Michael: Right. Jonathan Swift, I think, said a lie can travel halfway around the world while the truth is still putting on its shoes. And I think that’s what you’re talking about.

Peter: Yeah, and that’s actually been empirically studied, right. That stuff on like Facebook or on the internet that are lies actually do travel faster than the truth.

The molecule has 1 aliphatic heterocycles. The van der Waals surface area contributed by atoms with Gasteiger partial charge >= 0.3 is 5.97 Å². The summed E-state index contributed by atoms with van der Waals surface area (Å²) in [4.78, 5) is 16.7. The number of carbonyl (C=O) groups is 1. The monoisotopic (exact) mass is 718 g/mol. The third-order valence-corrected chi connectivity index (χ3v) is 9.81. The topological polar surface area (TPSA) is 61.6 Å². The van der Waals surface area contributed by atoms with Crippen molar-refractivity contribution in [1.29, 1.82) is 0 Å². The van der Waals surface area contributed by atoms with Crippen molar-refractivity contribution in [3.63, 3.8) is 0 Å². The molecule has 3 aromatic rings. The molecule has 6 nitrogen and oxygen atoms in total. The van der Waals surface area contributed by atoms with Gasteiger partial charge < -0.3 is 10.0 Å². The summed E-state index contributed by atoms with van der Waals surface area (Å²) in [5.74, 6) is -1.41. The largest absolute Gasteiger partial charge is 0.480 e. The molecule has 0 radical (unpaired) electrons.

Betty: What Susan, and you, Peter, speak to in naming the internet as an amplifier of prejudice and taking anti-Semitism out of the dark corner and yet exacerbating silos of bubbles of people who think the same thing and just kind of feed off of each other speaks to the influence of this technological information revolution that we’re in right now. That we are online and in contact with each other in ways that we never have been before in previous generations. And this is a part of the perfect storm of amplifying, along with Trump, who uses the social media to great, great influence. And so is there, I mean, and what you’re talking about, Peter, and growing up with a very inclusive atmosphere and having contact with people, and Susan talking about having contact with people of different ethnicities and meeting with people so that you shift these attitudes in spite of their competence or in spite of maybe initially not thinking that they’re warm. You know, we’re in a winter, a very specific place in our historical moment. How can we use your model or thinking about prejudice, as, you know, competent elites or as people who can think about these things more?